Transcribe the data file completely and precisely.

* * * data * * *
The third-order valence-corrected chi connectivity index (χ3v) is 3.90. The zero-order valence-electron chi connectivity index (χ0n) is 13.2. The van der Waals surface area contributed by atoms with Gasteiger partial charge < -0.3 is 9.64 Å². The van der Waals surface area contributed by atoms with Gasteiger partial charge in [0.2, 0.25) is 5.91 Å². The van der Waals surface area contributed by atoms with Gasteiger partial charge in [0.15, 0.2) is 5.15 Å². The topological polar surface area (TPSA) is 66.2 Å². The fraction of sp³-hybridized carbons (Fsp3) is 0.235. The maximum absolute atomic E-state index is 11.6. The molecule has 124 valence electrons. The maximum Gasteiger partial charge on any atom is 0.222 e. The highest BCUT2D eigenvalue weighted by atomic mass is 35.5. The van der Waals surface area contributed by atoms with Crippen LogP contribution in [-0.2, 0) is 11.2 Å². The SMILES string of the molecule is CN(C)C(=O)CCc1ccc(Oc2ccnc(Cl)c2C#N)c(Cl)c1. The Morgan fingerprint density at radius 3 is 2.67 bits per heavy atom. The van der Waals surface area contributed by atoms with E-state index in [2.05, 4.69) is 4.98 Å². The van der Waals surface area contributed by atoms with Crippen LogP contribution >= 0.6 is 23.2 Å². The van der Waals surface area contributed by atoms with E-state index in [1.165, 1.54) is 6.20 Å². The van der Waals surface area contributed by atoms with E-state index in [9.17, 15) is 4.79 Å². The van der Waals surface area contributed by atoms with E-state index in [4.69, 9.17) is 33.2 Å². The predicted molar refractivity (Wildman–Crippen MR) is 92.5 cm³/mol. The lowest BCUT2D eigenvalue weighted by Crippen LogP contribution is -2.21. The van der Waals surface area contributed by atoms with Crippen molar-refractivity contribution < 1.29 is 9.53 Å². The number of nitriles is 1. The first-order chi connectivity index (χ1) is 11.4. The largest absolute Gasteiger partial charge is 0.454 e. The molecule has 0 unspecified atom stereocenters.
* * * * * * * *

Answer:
The third-order valence-corrected chi connectivity index (χ3v) is 3.90. The zero-order valence-electron chi connectivity index (χ0n) is 13.2. The van der Waals surface area contributed by atoms with Gasteiger partial charge < -0.3 is 9.64 Å². The van der Waals surface area contributed by atoms with Gasteiger partial charge in [0.2, 0.25) is 5.91 Å². The van der Waals surface area contributed by atoms with Gasteiger partial charge in [0.15, 0.2) is 5.15 Å². The topological polar surface area (TPSA) is 66.2 Å². The fraction of sp³-hybridized carbons (Fsp3) is 0.235. The maximum absolute atomic E-state index is 11.6. The molecule has 124 valence electrons. The maximum Gasteiger partial charge on any atom is 0.222 e. The highest BCUT2D eigenvalue weighted by atomic mass is 35.5. The van der Waals surface area contributed by atoms with Crippen LogP contribution in [-0.2, 0) is 11.2 Å². The SMILES string of the molecule is CN(C)C(=O)CCc1ccc(Oc2ccnc(Cl)c2C#N)c(Cl)c1. The Morgan fingerprint density at radius 3 is 2.67 bits per heavy atom. The van der Waals surface area contributed by atoms with E-state index in [2.05, 4.69) is 4.98 Å². The van der Waals surface area contributed by atoms with Crippen LogP contribution >= 0.6 is 23.2 Å². The van der Waals surface area contributed by atoms with E-state index in [1.165, 1.54) is 6.20 Å². The van der Waals surface area contributed by atoms with E-state index in [9.17, 15) is 4.79 Å². The van der Waals surface area contributed by atoms with E-state index in [4.69, 9.17) is 33.2 Å². The predicted molar refractivity (Wildman–Crippen MR) is 92.5 cm³/mol. The lowest BCUT2D eigenvalue weighted by Crippen LogP contribution is -2.21. The van der Waals surface area contributed by atoms with Crippen molar-refractivity contribution < 1.29 is 9.53 Å². The number of nitriles is 1. The first-order chi connectivity index (χ1) is 11.4. The largest absolute Gasteiger partial charge is 0.454 e. The molecule has 0 unspecified atom stereocenters.